There is a certain level of trust among those working on a construction jobsite. In order to keep everyone safe, those who are operating any construction equipment must know what they are doing. Equipment operators have to be trained and certified to work on the equipment. Having competent, certified operators now is increasingly more important than ever, as a drop in federal funding could force construction companies to really up their game when it comes to keeping an eye on employee safety in the field.
A spending plan proposed by the House Appropriations Committee for fiscal year 2018 would cut the enforcement budget of the Occupational Safety and Health Admin. (OSHA) by more than seven percent.
The cuts, which would only target federal enforcement programs and not programs administered by states, would total a $14.7 million reduction from OSHA’s 2017 oversight budget. If the committee’s budget passes, it could guarantee a significant drop in federal OSHA inspections during the next year. The cuts found in the committee’s budget are even more ambitious than what the Trump Administration had proposed, which had already been projected to reduce OSHA enforcement staff by two percent and roll back annual inspections by three percent.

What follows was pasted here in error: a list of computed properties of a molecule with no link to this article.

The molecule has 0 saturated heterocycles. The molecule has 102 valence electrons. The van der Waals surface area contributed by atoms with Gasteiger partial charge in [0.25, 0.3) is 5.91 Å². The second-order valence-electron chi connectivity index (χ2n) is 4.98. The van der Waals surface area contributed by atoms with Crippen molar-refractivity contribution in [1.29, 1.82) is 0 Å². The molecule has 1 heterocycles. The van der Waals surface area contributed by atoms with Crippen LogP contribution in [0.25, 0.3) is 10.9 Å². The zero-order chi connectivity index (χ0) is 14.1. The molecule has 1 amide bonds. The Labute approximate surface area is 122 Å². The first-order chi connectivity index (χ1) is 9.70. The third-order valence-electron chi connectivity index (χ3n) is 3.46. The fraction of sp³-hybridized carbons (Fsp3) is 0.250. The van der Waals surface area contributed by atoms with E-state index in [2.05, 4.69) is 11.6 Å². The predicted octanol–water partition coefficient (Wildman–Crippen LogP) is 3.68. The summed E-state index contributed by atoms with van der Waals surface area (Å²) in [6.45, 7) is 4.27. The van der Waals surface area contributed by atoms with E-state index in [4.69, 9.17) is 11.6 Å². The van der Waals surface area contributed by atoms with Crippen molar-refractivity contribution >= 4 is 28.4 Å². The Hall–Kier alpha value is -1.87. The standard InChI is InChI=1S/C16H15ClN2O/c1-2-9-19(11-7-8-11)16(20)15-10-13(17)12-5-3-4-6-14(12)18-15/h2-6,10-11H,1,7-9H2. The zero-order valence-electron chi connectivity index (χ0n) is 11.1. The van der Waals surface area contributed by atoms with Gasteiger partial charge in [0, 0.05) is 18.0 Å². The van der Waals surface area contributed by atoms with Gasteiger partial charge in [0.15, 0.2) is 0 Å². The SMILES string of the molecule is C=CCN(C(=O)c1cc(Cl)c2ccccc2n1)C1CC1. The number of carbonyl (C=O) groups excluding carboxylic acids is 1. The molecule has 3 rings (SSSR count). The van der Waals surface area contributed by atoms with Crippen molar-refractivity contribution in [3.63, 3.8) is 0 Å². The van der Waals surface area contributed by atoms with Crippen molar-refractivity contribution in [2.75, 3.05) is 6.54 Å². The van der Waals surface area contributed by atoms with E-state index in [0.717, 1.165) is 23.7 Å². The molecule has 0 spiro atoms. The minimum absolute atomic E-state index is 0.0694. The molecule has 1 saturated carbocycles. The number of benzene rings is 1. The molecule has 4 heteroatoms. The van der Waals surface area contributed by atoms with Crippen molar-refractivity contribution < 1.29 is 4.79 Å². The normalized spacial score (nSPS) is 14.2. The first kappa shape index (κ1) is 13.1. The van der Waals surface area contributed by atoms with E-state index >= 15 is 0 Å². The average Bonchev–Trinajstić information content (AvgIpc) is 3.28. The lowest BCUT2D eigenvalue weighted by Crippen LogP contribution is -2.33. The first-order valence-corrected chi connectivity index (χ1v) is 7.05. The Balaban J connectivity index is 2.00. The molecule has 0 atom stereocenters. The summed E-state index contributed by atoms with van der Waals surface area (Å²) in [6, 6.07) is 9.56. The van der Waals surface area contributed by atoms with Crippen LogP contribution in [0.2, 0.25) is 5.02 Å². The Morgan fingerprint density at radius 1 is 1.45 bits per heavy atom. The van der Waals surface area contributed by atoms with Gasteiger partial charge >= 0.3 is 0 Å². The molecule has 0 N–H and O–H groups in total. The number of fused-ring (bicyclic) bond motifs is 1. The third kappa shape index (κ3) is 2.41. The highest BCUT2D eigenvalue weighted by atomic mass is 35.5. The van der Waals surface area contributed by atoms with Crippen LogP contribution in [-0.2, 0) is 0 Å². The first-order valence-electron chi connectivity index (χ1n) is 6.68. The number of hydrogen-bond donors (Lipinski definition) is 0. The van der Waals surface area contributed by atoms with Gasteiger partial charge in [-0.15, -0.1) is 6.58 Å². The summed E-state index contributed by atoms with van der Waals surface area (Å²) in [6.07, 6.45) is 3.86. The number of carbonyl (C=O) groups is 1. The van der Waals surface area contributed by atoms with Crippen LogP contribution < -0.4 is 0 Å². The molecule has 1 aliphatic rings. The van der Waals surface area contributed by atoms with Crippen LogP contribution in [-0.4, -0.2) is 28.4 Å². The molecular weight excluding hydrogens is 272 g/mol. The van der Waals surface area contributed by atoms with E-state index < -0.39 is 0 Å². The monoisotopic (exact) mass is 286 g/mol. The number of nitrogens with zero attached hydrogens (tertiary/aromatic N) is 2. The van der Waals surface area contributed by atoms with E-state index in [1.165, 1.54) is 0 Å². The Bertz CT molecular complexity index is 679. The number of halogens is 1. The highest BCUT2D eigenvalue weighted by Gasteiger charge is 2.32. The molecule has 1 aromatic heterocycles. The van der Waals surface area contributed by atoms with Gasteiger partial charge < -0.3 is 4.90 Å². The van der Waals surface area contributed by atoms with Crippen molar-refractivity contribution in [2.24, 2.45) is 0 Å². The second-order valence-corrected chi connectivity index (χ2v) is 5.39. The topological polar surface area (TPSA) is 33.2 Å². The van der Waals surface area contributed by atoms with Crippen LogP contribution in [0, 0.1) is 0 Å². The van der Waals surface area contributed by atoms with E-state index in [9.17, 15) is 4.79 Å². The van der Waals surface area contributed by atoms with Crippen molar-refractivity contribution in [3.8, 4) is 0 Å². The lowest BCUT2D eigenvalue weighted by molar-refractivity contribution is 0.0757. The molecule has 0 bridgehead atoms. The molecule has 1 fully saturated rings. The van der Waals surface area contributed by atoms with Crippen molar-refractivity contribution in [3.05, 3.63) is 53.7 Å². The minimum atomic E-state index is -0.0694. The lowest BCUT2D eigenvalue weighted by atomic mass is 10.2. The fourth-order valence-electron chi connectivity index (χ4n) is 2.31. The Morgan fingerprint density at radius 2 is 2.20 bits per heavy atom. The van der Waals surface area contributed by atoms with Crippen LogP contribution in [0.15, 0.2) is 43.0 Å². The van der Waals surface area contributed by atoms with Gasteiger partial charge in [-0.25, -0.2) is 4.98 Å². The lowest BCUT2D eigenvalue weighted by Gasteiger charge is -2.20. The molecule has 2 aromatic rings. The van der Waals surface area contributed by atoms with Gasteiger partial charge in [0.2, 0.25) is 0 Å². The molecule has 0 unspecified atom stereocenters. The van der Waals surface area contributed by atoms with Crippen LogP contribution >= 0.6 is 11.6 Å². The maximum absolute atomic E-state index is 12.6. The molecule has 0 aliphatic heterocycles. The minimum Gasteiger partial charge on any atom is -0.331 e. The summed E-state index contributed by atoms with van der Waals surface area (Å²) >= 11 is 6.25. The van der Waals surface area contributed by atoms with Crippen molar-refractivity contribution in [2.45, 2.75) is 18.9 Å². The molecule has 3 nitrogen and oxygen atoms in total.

If these cuts pass, having certified operators on the jobsite will be crucial in maintaining a safe work environment on the jobsite. Certification is essential to safe operations on construction sites.
The National Commission for the Certification of Crane Operators keeps a close eye on the possible legislative changes and polls contractors about their attitudes towards certification. From a recent survey conducted, 94 percent of construction professionals stated that certification was very important. A further 5 percent said it was somewhat important. Safety was the number one reason cited.
Most contractors want certification to extend to other types of equipment. Forklifts were prominent; it ranges from excavators and aerial work platforms to concrete pumps and pipe layers. When asked specifically about telescopic handlers, 96 percent stated operators of such equipment should be certified.
Certification should not just be confined to operators. Lift directors, assembly/disassembly directors, and riggers and signalers all needed to be certified for a lift to be conducted safely.
Experience and training are the two most cited aspects that should be combined with certification for an operator to be deemed qualified. The ability to recognize hazards and the importance of having the right attitude were also called out as being critical. Besides following the regulations for certification, having certified operators creates a safer and smarter jobsite.